On July 15, 2016, as F-16s were flying over Istanbul and Ankara, people took to the streets beneath the piercing roar of the fighter jets and stood in the path of the rebels’ tanks. When the coup attempt was thwarted, President Recep Tayyip Erdoğan, who described it as a gift from God, seized the opportunity to consolidate draconian powers.
There is still a lot of discussion over the events that occurred that day and the opposition dug its own grave through its post-coup attitude, Aykan Erdemir, a former deputy in the Turkish parliament and senior director of the Turkey programme at the Foundation for Defense of Democracies, and former U.S. State Department employee Henri Barkey, said in a podcast with Ahval’s Editor-in-Chief Yavuz Baydar.
Turkey blames U.S.-based preacher Fethullah Gülen and his followers, known as the Gülen movement, for the failed 2016 putsch, and has since sacked hundreds of thousands of public officials and army personnel in a series of purges and designated the group as a terrorist organisation.
“From the very first moment of the coup attempt, my interpretation was that the main backbone of the putsch was Gülenist officers and civilian extensions of the movement. When we look back, we see that this prediction is not wrong,” Erdemir said.
Barkey said that the coup was still partly a mystery for him.
“It is a fact that the Gülen organisation is behind it. But I do not understand; the Turkish Armed Forces (TSK) appoints a lot of officers every year and cleans itself constantly. Because of constant fear of infiltration, the TSK runs a continuous cleaning mechanism. I cannot understand how so many Gülenists have entered such an institution,” Barkey said. “When we look at the developments after the coup, hundreds of officers, more than 200 generals and admirals were dismissed. Many people are in prison. Were they all Gülenist?”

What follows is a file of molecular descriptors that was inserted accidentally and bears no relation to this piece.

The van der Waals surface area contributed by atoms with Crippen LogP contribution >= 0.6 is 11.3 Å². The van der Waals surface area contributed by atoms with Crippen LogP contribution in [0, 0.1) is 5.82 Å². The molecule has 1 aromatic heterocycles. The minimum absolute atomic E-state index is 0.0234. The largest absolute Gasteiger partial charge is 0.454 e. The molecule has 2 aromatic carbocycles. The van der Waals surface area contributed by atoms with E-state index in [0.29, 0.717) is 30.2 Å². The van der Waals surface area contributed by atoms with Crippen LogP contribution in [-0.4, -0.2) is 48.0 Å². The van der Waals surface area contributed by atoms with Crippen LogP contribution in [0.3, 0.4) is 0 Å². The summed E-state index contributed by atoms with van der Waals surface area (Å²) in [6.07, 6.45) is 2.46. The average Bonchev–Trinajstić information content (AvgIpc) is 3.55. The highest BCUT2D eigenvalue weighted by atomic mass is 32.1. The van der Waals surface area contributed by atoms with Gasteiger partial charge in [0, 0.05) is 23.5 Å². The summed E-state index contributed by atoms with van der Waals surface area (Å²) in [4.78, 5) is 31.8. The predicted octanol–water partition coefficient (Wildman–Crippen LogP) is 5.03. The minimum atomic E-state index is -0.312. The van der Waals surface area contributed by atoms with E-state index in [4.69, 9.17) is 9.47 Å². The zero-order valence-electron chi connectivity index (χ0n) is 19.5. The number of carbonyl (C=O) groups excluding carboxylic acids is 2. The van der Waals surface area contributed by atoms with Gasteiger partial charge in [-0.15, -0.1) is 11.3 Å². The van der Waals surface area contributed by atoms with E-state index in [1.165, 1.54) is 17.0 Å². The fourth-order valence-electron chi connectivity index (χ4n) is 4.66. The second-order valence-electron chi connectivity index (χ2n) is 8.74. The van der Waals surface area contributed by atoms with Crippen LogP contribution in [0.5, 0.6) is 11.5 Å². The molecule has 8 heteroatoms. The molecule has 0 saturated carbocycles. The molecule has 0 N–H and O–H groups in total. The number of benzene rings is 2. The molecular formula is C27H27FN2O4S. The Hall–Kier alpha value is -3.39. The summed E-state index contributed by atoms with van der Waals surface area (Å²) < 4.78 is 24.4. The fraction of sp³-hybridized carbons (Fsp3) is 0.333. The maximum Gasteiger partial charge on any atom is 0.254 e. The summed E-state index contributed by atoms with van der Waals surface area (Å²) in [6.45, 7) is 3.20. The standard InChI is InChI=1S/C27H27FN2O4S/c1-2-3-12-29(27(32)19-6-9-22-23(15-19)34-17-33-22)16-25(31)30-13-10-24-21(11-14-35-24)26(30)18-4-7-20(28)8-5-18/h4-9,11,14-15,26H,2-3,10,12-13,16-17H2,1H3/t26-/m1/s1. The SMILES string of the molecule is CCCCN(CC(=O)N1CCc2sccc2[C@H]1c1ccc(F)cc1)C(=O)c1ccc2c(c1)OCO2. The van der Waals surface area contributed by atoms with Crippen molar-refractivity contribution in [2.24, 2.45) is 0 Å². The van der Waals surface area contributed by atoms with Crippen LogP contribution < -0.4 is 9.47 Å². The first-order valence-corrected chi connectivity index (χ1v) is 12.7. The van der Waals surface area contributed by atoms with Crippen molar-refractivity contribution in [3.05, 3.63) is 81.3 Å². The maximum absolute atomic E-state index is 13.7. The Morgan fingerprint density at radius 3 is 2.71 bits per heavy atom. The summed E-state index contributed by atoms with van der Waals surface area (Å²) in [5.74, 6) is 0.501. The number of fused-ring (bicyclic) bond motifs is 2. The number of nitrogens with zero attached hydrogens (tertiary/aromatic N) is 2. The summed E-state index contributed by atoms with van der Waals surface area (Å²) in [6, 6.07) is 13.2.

Many generals and admirals were pushed out of the Turkish military following the failed coup under the pretext of criminal prosecutions, administrative dismissals, early retirements and forced resignation schemes.
Alongside the officers accused of planning and carrying out the coup attempt, more than 10,000 military cadets also lost their places at military schools in the ensuing purges, and hundreds of them have received life sentences for “attempting to overthrow the constitutional order by force and violence”.
“There is a ruthlessness in the operations of the government. The most significant example is those poor cadets,” Barkey said. “They just followed orders. They did not know anything else. These are 18-year-olds. The government threaten everyone at once. They try to give a message that no one can oppose them.”
Both analysts said that nobody knows much more about the details of the failed coup today than they did four years ago. A parliamentary commission had suspended its work on a report about the coup attempt abruptly in 2017 when Erdoğan expressed his disapproval over the deepening investigations.
“There are two reasons that tell us it will not be easy to get to the bottom of the coup. Firstly, if the truths come out, that means many opposition figures and institutions who have been criminalised since the coup by the government will be acquitted and the ruling coalition will turn out to be real culprits. That’s why they will do everything to prevent that,” Aydemir said.
There are several journalists, members of NGOs, and politicians who were accused and jailed for allegedly abetting and aiding the Gülen movement without any solid evidence, Aydemir said.
Barkey said that “Gülenists infiltrated the bureaucracy with Erdoğan’s permission. He knew who the Gülenists were, so he dismissed so many people. If there were Gülenist officers in the TSK, they came to these posts with the approval of the government and perhaps that is the reason behind their dismissal.”
Erdoğan was expecting that the staunch critiques of his government would line up behind the putschists, however, he was left empty handed as the opposition stood against the attempt and defended the elected government despite their disapproval, Aydemir said.
“Erdoğan has missed the opportunity to label the opposition as illegitimate as coup backers and to effectively liquidate the opposition. Therefore, we see the efforts of the Erdoğan regime to criminalise the opposition in other ways,” he said.
But, the opposition dug its own grave with its post-coup policies, he added. Turkey’s opposition parties, including the main opposition Republican People’s Party, the Felicity Party, and the Great Unity Party joined Erdoğan’s call for national unity after the failed coup.
They staged a million-strong political party rally in Istanbul’s Yenikapı square in wake of the failed coup.
“The opposition got through a tough coup exam, with a high level of democracy credits, but after Yenikapı, it supported the coming authoritarianism and dug its own grave, perhaps because of its lack of vision, or it was forced to do so,” Aydemir said.